The Bible can seem confusing on this issue. Christ encouraged people to judge and yet prohibited judging at other times. Seems obvious we have totally contradictory teachings, but when we look a little closer, it starts to make sense.
His encouragement, as I understand it, was toward discernment and drawing conclusions about other’s actions and opinions, while avoiding harshly criticizing or passing judgment on those same things.
The classic example for me is the driver who blasts past me on the highway. Are they an unsafe, certified idiot with no right to be behind the wheel? Not allowed to go there. Were they exceeding the speed limit as they moved down the road after passing me? ’m a little safer drawing that type of conclusion, but I still don’t know everything. What if my speedometer is reading 10 MPH faster than my car’s actual speed?
My initial reaction is all too often one of labeling them as the senseless driver that shouldn’t be allowed on the road. But what if, in the back seat of the car that passes me, lies a child with a severely broken leg and the driver, a distraught father, is rushing to the hospital because no ambulance was available in their small town.
Is he still breaking the speed limit? If my speedometer is accurate, absolutely! Is his driving safe? Perhaps not but what would I do in the same situation? Judgment of the wrong variety is too common and often accompanied by ignorance or incomplete knowledge of the facts.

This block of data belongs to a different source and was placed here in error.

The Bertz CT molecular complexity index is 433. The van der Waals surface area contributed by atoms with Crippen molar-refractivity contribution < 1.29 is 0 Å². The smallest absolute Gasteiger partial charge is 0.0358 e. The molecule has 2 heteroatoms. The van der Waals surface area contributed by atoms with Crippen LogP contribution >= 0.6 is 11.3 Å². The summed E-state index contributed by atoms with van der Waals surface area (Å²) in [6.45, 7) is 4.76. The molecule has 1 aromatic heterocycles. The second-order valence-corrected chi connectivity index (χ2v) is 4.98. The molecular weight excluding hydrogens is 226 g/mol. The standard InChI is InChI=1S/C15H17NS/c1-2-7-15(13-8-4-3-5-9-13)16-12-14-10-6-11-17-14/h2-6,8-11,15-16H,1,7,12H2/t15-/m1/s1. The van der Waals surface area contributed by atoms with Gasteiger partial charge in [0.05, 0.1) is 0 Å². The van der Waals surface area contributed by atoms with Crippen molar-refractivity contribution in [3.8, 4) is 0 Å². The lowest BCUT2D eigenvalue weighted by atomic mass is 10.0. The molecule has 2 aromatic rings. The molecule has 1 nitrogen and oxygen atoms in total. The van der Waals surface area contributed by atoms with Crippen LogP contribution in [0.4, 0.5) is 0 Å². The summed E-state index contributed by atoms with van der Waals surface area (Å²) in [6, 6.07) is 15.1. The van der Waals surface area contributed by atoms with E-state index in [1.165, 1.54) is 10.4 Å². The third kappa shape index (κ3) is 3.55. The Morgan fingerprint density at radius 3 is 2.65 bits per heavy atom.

Living in a world without judging, of the acceptable variety, would lead to everyone falling for the latest scam; no one knowing when to visit the doctor; all of humanity wondering how manage their resources; and so many other problems, our lives would be a mess of the worst kind.
That same world filled to overflowing with the ‘don’t do it’ type of judging would have people making decisions based on their affiliation with a certain group instead of doing what’s right; segments of our population constantly under attack for their thoughts and lifestyles; and a painful lack of love and respect for our neighbor.
This problem, when I see it in my life or the lives of fellow Christians, is deeply disturbing because it almost certainly closes the door to conversations that could result from the accepted and encouraged types of judging.
Our world is full of people living lives that contain behavior identified by the vast majority as wrong, such as bullying, stealing, lying, etc. Then there are those actions and lifestyles endorsed by many as healthy, that are seen by numerous others as improper.
If there is a standard of conduct that humankind should adhere to, and if I see someone living contradictorily to that benchmark, loving them should compel me to reach out to help them correct their behavior. But if they know me as one of those mean, insensitive judgmental types, there is very little chance of us ever having that conversation. Even worse, if they’ve correctly identified me as an uncaring, idiot, I probably wouldn’t have any love for them in the first place and would never consider offering them any help.
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